Fig 3 illustrates saliva volume and pH at different time points. Mean saliva volume at time 0, 1 and at time 2 were 5.38±3.36 ml, 6±3.25 (p = 0.769) and 5.45±3.9 (p = 0.391), respectively, and for saliva pH were 6.28±0.97, 6.0±0.76 (p = 0.51) and 5.7±1.25 (p = 0.07), respectively.

Fig 3. Saliva volume (ml) and pH (-log([H+]) at different time points; time 0 (Just prior to MC consumption), time 1, one week following MC consumption and time 2, four weeks following MC consumption.


The main findings of our study reveal that medical cannabis consumption has no significant effect on salivary flow or on pH levels. The importance of saliva may be appreciated especially in patients with diseases causing xerostomia, such as Sjogren’s disease, where patients suffer significantly more from caries, gingivitis, sore tongue and throat, and swallowing problems [13]. Although saliva properties are important for oral cavity hygiene and for food digestion, we have found one report in the relevant literature indicating saliva flow reduction by nearly 60% among patients using both cannabis and amphetamine [14]. Amphetamine by itself is a known xerogenic substance, so the effect of cannabis alone on saliva flow from the cited study could not be known [15].

A decrease in the score of S. mutans colony growth compared to time 0 was recorded at the first checkpoint (on day 7), while at the second checkpoint (4 weeks from the start) an increase in S. mutans growth scores was observed, but only on the edge of significance. In contrast, the score of LB colony growth had significantly increased at both of the two checkpoints compared to time 0.

Delta-9-tetrahydrocannabinol, cannabidiol, and cannabinol have been shown to affect the interaction between different oral pathogens, such as Porphyromonas gingivalis and Treponema denticola, and the immune system [16]. This interaction might enhance periodontitis via direct toxic effects on specific oral bacteria, by compromising innate cell vitality and/or through a suppressed innate response to periodontal pathogens, In regards to cannabis extracts (as were used by most of our patients), six hemp essential oils showed good antibacterial activity against the Gram-positive bacteria [17]. Cannabis sativa has been found to exhibit antibacterial activity against methicillin-resistant Staphylococcus aureus by targeting the cytoplasmic membrane with cannabigerol [18]. Synthetic cannabinoids, such as HU-210, have also been shown to interfere with bacterial signal-transduction systems through quorum sensing [19].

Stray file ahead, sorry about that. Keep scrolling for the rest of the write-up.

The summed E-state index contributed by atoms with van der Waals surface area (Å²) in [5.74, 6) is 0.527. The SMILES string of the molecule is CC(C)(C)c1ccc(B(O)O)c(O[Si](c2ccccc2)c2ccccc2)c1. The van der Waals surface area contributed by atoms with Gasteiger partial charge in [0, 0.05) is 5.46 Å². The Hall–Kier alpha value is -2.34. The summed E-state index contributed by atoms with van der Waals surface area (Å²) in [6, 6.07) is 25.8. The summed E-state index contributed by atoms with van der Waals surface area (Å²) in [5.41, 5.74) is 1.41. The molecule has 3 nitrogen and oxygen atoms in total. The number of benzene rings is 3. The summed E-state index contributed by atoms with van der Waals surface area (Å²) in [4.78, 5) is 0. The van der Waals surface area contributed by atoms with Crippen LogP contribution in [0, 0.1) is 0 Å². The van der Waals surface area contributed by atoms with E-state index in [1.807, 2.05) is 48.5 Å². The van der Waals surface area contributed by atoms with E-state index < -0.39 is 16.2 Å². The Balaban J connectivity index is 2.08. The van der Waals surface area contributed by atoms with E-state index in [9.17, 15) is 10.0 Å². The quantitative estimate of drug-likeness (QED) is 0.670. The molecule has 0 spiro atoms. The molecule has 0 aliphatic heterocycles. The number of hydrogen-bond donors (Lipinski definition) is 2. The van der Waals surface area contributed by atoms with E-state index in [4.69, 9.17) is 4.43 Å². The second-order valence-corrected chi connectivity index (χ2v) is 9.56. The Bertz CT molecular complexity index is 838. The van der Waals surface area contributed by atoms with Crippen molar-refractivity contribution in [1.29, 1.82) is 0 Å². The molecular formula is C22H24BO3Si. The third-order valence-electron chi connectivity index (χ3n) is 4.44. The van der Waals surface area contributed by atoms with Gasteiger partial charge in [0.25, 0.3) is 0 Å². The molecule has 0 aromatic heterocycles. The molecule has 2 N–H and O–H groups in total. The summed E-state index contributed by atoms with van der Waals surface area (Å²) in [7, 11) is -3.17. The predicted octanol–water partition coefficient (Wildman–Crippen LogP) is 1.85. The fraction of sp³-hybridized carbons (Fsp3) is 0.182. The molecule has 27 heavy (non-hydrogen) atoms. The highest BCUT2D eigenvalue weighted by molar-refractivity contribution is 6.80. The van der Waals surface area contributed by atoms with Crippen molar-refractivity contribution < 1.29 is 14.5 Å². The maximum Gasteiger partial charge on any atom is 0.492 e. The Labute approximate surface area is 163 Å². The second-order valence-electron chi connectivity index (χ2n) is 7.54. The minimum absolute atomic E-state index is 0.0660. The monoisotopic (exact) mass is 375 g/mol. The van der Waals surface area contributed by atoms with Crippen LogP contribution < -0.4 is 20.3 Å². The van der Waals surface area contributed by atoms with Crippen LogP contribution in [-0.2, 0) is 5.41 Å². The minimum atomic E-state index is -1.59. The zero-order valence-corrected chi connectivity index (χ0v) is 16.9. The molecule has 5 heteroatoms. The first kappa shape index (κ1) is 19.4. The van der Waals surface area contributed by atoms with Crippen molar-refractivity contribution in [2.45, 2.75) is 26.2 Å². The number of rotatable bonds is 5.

The decrease of S. mutans noted at the first checkpoint coincides with the reported studies above. However, the increase in levels of S. mutans or Lactobacilli afterwards is surprising. It could be that cannabis either acted positively on these types of bacteria or acted negatively on other bacteria, allowing the growth of these two oral bacteria. These trends of changes were reported among both those who smoked/vaped cannabis and those who used extracts (cannabis oil). The dosage of the cannabis and the frequency of its usage may also play a significant role in the physiological effects. Most patients used oil once or twice a day and smoked/vaped nearly three times a day on average. Since cannabis extracts are taken sublingually and absorbed into the systemic circulation, their effect on the microflora and saliva could be a systemic effect rather than a local effect. Smoking has also low substantivity in the oral cavity. Moreover, little control on the oral hygiene of the patients was enforced. The impact of these factors and others, including clinical backgrounds, personal habits, and other anti-pain treatments, needs to be further explored. On the other hand, cannabis has a known effect on the mucosal secretions produced from the trachea or lower respiratory system. It has been shown that smoked cannabis may cause bronchitis and large airway inflammation. It seems that such effects are absent or less abundant among oil users, while among smokers, probably as in tobacco user, a prolonged time of consumption (much longer than four weeks) is needed before such respiratory changes happen.

The main disadvantage in cannabis research is the diversity in the amounts of active phytocannabinoids and the large variety of other potential active agents within the medical cannabis flowers—especially when smoked—including additional phytocannabinoids (other than delta-9-tetrahydrocannabinol and cannabidiol) and non-phytocannabinoids, such as terpenes. Even the extracts themselves have been shown to contain different variety and concentrations of phytocannabinoids other than the declared delta-9-tetrahydrocannabinol or/and cannabidiol, though in small quantities.

Also, due to the pandemia of COVID-19 infection, we were not able to recruit higher numbers of patients. This study describes a pioneer clinical research on the effect of cannabinoids on the oral cavity. Further studies into the discrepancy between the in vitro antibacterial results of the cannabinoids and some of the in vivo studies, such as ours, need to be done.


The authors thank Ivoclar Vivadent AG, Schaan, Liechtenstein for providing the CRT bacterial kits, and Wessal Massalha, from the laboratory of the Nazareth Hospital for her important technical help.